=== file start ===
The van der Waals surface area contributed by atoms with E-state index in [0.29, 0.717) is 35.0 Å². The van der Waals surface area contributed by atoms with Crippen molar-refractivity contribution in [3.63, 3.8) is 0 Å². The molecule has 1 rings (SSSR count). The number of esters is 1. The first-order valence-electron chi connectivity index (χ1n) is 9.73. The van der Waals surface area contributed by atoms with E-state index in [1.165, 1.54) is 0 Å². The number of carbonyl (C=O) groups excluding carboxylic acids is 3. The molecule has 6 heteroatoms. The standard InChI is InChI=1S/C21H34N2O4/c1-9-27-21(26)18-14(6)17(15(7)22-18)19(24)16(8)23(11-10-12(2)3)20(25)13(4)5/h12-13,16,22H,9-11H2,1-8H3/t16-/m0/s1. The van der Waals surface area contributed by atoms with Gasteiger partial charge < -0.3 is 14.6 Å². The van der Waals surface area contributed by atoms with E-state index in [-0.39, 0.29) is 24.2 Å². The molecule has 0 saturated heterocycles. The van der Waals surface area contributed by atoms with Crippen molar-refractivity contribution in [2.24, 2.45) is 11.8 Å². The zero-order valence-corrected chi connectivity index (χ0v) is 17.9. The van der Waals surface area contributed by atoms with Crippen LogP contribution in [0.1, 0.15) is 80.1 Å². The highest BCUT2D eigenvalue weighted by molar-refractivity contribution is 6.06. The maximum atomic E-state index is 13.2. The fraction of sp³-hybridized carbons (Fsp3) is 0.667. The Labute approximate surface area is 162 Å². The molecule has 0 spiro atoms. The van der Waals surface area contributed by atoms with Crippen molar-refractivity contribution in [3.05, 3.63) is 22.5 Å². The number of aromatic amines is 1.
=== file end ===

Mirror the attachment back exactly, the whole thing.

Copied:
The van der Waals surface area contributed by atoms with E-state index in [0.29, 0.717) is 35.0 Å². The van der Waals surface area contributed by atoms with Crippen molar-refractivity contribution in [3.63, 3.8) is 0 Å². The molecule has 1 rings (SSSR count). The number of esters is 1. The first-order valence-electron chi connectivity index (χ1n) is 9.73. The van der Waals surface area contributed by atoms with E-state index in [1.165, 1.54) is 0 Å². The number of carbonyl (C=O) groups excluding carboxylic acids is 3. The molecule has 6 heteroatoms. The standard InChI is InChI=1S/C21H34N2O4/c1-9-27-21(26)18-14(6)17(15(7)22-18)19(24)16(8)23(11-10-12(2)3)20(25)13(4)5/h12-13,16,22H,9-11H2,1-8H3/t16-/m0/s1. The van der Waals surface area contributed by atoms with Gasteiger partial charge < -0.3 is 14.6 Å². The van der Waals surface area contributed by atoms with E-state index in [-0.39, 0.29) is 24.2 Å². The molecule has 0 saturated heterocycles. The van der Waals surface area contributed by atoms with Crippen molar-refractivity contribution in [2.24, 2.45) is 11.8 Å². The zero-order valence-corrected chi connectivity index (χ0v) is 17.9. The van der Waals surface area contributed by atoms with Crippen LogP contribution in [0.1, 0.15) is 80.1 Å². The highest BCUT2D eigenvalue weighted by molar-refractivity contribution is 6.06. The maximum atomic E-state index is 13.2. The fraction of sp³-hybridized carbons (Fsp3) is 0.667. The Labute approximate surface area is 162 Å². The molecule has 0 spiro atoms. The van der Waals surface area contributed by atoms with Crippen molar-refractivity contribution in [3.05, 3.63) is 22.5 Å². The number of aromatic amines is 1.